This article is only available in the PDF format. Download the PDF to view the article, as well as its associated figures and tables.
The term "innocent," as here used, applies to infections of a mate or offspring and to accidental extragenital inoculations. The work is based on the investigation of 555 families at the Boston Psychopathic Hospital, supplemented with an excellent selection of facts and figures from the literature. It is evidently designed for the use of persons interested in public welfare, and is written in language that will be intelligible to the public at large. The material is analyzed in a strikingly fair and impartial manner, with a welcome absence of exaggeration and sensationalism. This calm array of the facts in coldly scientific tabulations, with the brief exposition of illustrative cases, is far more impressive and educational than a more dramatic presentation. The issues are nowhere forced, and the authors cannot be accused of either undue pessimism or unfounded optimism. The deadly menace to innocent bystanders stands out in glaring relief, and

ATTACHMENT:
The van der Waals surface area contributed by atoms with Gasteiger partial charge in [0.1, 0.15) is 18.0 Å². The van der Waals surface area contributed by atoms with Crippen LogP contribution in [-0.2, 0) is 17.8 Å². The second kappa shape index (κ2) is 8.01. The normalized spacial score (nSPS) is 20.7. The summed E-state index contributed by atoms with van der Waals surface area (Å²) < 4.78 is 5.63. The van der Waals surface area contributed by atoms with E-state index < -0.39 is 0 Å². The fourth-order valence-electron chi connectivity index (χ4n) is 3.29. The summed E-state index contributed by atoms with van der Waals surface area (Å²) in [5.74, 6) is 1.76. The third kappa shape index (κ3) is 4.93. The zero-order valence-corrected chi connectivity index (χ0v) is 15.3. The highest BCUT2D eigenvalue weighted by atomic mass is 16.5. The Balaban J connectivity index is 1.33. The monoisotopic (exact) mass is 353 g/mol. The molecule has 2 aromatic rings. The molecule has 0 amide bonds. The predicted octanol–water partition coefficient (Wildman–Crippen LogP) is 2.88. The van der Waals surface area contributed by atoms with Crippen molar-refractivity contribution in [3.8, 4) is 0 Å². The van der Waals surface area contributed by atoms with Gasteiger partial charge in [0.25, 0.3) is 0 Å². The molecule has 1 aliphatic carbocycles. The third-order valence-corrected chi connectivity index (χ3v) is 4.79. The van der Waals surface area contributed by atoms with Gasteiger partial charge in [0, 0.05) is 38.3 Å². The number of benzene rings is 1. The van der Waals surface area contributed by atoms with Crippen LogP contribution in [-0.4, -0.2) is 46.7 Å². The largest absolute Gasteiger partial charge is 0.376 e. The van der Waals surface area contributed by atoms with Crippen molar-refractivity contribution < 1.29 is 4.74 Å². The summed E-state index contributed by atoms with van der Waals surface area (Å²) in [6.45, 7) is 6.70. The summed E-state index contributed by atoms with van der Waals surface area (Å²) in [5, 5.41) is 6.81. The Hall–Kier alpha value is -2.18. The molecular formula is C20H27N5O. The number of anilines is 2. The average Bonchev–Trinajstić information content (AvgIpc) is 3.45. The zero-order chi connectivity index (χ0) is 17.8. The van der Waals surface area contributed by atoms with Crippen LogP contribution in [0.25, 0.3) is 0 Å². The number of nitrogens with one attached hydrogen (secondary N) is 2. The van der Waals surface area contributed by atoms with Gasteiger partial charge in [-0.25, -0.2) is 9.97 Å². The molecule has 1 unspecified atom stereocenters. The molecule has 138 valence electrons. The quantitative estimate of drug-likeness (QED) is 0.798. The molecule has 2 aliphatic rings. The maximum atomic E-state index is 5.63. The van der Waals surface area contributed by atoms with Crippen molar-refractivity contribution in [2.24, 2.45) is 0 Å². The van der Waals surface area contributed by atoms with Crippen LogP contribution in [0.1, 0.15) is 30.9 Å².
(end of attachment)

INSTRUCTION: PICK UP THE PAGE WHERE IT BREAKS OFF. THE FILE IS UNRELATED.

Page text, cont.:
Syphilis of the Innocent. A Study of the Social Effects of Syphilis on the Family and the Community, with 152 Illustrative Cases. JAMA. 1923;80(16):1170. doi:10.1001/jama.1923.02640430058041
Customize your JAMA Network experience by selecting one or more topics from the list below.
Create a personal account or sign in to: